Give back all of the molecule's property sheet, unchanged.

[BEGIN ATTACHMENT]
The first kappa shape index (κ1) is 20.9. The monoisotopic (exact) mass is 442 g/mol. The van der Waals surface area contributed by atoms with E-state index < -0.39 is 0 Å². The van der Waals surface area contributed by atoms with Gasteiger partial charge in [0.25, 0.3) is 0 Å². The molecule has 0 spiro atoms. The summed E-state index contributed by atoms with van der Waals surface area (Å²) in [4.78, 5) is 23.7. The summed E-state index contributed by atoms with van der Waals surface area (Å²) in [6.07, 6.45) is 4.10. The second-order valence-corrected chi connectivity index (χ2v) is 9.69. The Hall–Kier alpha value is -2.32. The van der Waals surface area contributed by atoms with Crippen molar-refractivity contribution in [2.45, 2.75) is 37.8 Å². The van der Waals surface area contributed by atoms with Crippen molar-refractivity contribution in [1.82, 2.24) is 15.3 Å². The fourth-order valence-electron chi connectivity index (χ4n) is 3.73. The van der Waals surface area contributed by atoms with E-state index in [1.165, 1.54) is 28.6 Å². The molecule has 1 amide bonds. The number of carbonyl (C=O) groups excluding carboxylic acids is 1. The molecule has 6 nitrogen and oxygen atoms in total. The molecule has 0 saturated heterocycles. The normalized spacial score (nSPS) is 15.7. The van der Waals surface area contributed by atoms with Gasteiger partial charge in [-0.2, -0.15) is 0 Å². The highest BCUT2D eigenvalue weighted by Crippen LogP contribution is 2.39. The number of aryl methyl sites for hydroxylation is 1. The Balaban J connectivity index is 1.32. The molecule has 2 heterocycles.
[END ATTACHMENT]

The first kappa shape index (κ1) is 20.9. The monoisotopic (exact) mass is 442 g/mol. The van der Waals surface area contributed by atoms with E-state index < -0.39 is 0 Å². The van der Waals surface area contributed by atoms with Gasteiger partial charge in [0.25, 0.3) is 0 Å². The molecule has 0 spiro atoms. The summed E-state index contributed by atoms with van der Waals surface area (Å²) in [4.78, 5) is 23.7. The summed E-state index contributed by atoms with van der Waals surface area (Å²) in [6.07, 6.45) is 4.10. The second-order valence-corrected chi connectivity index (χ2v) is 9.69. The Hall–Kier alpha value is -2.32. The van der Waals surface area contributed by atoms with Crippen molar-refractivity contribution in [2.45, 2.75) is 37.8 Å². The van der Waals surface area contributed by atoms with Crippen molar-refractivity contribution in [1.82, 2.24) is 15.3 Å². The fourth-order valence-electron chi connectivity index (χ4n) is 3.73. The van der Waals surface area contributed by atoms with E-state index in [1.165, 1.54) is 28.6 Å². The molecule has 1 amide bonds. The number of carbonyl (C=O) groups excluding carboxylic acids is 1. The molecule has 6 nitrogen and oxygen atoms in total. The molecule has 0 saturated heterocycles. The normalized spacial score (nSPS) is 15.7. The van der Waals surface area contributed by atoms with Gasteiger partial charge in [-0.2, -0.15) is 0 Å². The highest BCUT2D eigenvalue weighted by Crippen LogP contribution is 2.39. The number of aryl methyl sites for hydroxylation is 1. The Balaban J connectivity index is 1.32. The molecule has 2 heterocycles.